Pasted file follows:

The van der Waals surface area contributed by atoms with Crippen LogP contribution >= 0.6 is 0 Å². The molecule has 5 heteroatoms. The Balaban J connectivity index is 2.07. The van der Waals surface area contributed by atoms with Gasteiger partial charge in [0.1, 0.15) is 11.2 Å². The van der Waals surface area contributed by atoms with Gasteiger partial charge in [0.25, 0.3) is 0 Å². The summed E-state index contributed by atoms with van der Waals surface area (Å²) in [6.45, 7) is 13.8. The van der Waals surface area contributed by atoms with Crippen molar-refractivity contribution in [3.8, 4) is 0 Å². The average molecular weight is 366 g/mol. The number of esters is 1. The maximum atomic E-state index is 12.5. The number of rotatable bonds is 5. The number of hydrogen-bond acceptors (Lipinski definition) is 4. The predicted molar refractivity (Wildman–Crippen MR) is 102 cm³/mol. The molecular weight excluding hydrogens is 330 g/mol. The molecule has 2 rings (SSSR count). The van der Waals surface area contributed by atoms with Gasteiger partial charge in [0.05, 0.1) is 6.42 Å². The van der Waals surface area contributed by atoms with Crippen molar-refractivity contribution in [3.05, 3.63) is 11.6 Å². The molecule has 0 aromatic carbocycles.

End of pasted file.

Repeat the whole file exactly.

The van der Waals surface area contributed by atoms with Crippen LogP contribution >= 0.6 is 0 Å². The molecule has 5 heteroatoms. The Balaban J connectivity index is 2.07. The van der Waals surface area contributed by atoms with Gasteiger partial charge in [0.1, 0.15) is 11.2 Å². The van der Waals surface area contributed by atoms with Gasteiger partial charge in [0.25, 0.3) is 0 Å². The summed E-state index contributed by atoms with van der Waals surface area (Å²) in [6.45, 7) is 13.8. The van der Waals surface area contributed by atoms with Crippen molar-refractivity contribution in [3.8, 4) is 0 Å². The average molecular weight is 366 g/mol. The number of esters is 1. The maximum atomic E-state index is 12.5. The number of rotatable bonds is 5. The number of hydrogen-bond acceptors (Lipinski definition) is 4. The predicted molar refractivity (Wildman–Crippen MR) is 102 cm³/mol. The molecular weight excluding hydrogens is 330 g/mol. The molecule has 2 rings (SSSR count). The van der Waals surface area contributed by atoms with Gasteiger partial charge in [0.05, 0.1) is 6.42 Å². The van der Waals surface area contributed by atoms with Crippen molar-refractivity contribution in [3.05, 3.63) is 11.6 Å². The molecule has 0 aromatic carbocycles.